Photo credit: Sandy Agrafiotis

When we first moved to the farm, and John brought over his goats, we attempted to make this popular 17th century beverage/dessert in the traditional manner –  by milking a goat straight into a bowl of hard cider.

However we recently came across this recipe – which while also historically accurate – is a little more accessible for the home cook. The recipe comes from the book Imagining Ichabod: My Journey into 18th-Century America through History, Food, and a Georgian House by Paula Bennett, published by Bauer and Dean. It’s a great book that examines, in historic detail, what it’s like to live in a historic house like Beekman 1802 Farm.

This is a wonderfully fun sweet drink that doubles as a dessert – and there’s nothing better at a party than a recipe with a story behind it. Especially a historic one.



  • 2½ cups heavy cream
  • ¾ cup sugar
  • 1 lemon, preferably Meyer lemon, zested and juiced
  • 1 cup sweet white wine like a Sauterne
  • ¼ cup dry sherry
  • ¼ cup dessert sherry

Additional Information

  • Prep Time: 2hr
  • Cook Time: 15m


Combine cream, sugar, and lemon zest in a large bowl.

Combine lemon juice, wine, and both sherries in a separate small bowl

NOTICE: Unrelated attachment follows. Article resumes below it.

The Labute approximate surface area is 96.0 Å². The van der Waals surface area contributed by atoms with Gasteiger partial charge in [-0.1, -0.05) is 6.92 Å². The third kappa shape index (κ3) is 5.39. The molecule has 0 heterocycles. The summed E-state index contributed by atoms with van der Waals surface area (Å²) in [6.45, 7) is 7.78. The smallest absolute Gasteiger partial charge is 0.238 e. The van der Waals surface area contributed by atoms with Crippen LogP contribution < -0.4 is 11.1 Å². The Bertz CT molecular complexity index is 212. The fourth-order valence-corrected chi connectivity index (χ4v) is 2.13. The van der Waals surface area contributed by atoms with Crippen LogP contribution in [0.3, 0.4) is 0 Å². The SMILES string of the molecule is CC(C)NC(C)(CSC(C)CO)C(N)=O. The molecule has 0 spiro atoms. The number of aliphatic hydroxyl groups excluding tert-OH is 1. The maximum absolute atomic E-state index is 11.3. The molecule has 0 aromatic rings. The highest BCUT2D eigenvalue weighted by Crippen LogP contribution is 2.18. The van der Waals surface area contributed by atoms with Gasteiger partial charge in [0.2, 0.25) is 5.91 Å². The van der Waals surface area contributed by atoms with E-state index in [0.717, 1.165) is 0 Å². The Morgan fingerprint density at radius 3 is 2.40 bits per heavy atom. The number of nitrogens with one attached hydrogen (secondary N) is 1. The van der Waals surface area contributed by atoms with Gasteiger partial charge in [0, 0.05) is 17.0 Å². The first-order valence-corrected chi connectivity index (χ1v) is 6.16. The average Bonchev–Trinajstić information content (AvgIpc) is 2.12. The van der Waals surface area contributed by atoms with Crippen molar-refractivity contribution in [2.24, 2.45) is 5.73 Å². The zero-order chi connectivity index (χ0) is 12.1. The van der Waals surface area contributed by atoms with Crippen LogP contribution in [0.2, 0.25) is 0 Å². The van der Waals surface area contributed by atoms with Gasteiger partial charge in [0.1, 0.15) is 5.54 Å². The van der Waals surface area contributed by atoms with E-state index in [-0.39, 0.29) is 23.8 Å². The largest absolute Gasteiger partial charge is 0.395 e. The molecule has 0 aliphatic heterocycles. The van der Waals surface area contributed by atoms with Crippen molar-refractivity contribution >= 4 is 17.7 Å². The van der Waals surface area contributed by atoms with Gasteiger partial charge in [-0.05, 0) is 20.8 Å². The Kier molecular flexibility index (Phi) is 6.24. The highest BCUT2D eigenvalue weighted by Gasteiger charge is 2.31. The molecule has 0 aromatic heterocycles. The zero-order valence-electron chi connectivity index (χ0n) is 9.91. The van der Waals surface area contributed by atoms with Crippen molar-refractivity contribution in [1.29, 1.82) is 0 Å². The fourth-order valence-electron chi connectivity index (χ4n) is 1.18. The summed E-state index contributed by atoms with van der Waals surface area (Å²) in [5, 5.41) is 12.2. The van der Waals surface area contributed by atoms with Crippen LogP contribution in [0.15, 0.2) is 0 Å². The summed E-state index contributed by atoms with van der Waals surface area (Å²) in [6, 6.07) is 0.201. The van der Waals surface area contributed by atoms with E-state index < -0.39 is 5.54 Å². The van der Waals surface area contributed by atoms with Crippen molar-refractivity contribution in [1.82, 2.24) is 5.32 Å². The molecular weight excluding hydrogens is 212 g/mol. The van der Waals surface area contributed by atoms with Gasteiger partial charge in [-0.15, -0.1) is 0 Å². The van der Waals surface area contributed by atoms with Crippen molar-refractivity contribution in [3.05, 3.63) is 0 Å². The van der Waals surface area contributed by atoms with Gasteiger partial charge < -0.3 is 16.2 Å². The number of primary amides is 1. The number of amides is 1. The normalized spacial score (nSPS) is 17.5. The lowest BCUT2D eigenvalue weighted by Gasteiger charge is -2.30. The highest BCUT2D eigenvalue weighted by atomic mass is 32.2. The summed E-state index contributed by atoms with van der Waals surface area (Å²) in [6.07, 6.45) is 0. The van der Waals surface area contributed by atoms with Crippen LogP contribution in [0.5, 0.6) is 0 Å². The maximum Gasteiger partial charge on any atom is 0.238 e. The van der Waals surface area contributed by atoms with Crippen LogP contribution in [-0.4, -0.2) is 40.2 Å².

Stirring constantly, pour this liquid combination into the cream and sugar mixture, then whip vigorously with a wire whisk for about 15 minutes (or about 10 minutes if using an electric mixer; just be careful not to over mix, as it could turn into butter), until somewhat thick and opaque.

Refrigerate for about 4 hours, then ladle into individual serving glasses.

Refrigerate for an additional 4 hours, or overnight, by which time the cream will have thickened considerably and risen to the top, and a small amount of the winy liquid will have settled to the bottom.

by Josh and Brent

Reader Comments

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Hi Dina,

I believe what they mean by “cook” just refers to the time spent whisking the ingredients together. Not actually cooking with heat. I’ve never had this but will most definitely try it this year. Always looking for new and interesting recipes…sounds delish! Merry Christmas!